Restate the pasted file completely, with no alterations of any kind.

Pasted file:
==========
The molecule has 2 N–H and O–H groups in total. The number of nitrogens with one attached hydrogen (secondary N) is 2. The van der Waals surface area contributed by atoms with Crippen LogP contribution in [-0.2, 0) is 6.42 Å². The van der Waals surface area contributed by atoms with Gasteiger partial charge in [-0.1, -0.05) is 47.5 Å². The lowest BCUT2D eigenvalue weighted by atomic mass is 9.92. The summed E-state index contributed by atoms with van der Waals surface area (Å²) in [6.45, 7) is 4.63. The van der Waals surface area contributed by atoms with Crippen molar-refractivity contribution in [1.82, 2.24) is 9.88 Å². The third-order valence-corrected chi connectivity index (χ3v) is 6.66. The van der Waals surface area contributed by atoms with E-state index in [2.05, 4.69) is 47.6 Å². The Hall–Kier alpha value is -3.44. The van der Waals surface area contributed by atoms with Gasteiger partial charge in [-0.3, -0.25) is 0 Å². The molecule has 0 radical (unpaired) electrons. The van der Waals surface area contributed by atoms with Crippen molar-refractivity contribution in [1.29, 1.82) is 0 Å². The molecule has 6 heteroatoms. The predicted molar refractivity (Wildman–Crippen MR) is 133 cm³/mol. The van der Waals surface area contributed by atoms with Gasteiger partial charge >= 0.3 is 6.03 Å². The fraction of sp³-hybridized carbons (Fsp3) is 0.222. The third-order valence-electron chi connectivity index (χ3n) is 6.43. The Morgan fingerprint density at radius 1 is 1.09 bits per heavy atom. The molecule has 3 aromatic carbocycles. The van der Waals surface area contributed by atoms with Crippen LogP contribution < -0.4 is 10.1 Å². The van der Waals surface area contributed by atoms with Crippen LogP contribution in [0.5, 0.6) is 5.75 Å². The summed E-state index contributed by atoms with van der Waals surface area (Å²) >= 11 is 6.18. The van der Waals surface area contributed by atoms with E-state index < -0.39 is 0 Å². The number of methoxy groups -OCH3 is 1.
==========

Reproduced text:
The molecule has 2 N–H and O–H groups in total. The number of nitrogens with one attached hydrogen (secondary N) is 2. The van der Waals surface area contributed by atoms with Crippen LogP contribution in [-0.2, 0) is 6.42 Å². The van der Waals surface area contributed by atoms with Gasteiger partial charge in [-0.1, -0.05) is 47.5 Å². The lowest BCUT2D eigenvalue weighted by atomic mass is 9.92. The summed E-state index contributed by atoms with van der Waals surface area (Å²) in [6.45, 7) is 4.63. The van der Waals surface area contributed by atoms with Crippen molar-refractivity contribution in [1.82, 2.24) is 9.88 Å². The third-order valence-corrected chi connectivity index (χ3v) is 6.66. The van der Waals surface area contributed by atoms with E-state index in [2.05, 4.69) is 47.6 Å². The Hall–Kier alpha value is -3.44. The van der Waals surface area contributed by atoms with Gasteiger partial charge in [-0.3, -0.25) is 0 Å². The molecule has 0 radical (unpaired) electrons. The van der Waals surface area contributed by atoms with Crippen molar-refractivity contribution in [1.29, 1.82) is 0 Å². The molecule has 6 heteroatoms. The predicted molar refractivity (Wildman–Crippen MR) is 133 cm³/mol. The van der Waals surface area contributed by atoms with Gasteiger partial charge >= 0.3 is 6.03 Å². The fraction of sp³-hybridized carbons (Fsp3) is 0.222. The third-order valence-electron chi connectivity index (χ3n) is 6.43. The Morgan fingerprint density at radius 1 is 1.09 bits per heavy atom. The molecule has 3 aromatic carbocycles. The van der Waals surface area contributed by atoms with Crippen LogP contribution < -0.4 is 10.1 Å². The van der Waals surface area contributed by atoms with Crippen LogP contribution in [0.5, 0.6) is 5.75 Å². The summed E-state index contributed by atoms with van der Waals surface area (Å²) >= 11 is 6.18. The van der Waals surface area contributed by atoms with E-state index < -0.39 is 0 Å². The number of methoxy groups -OCH3 is 1.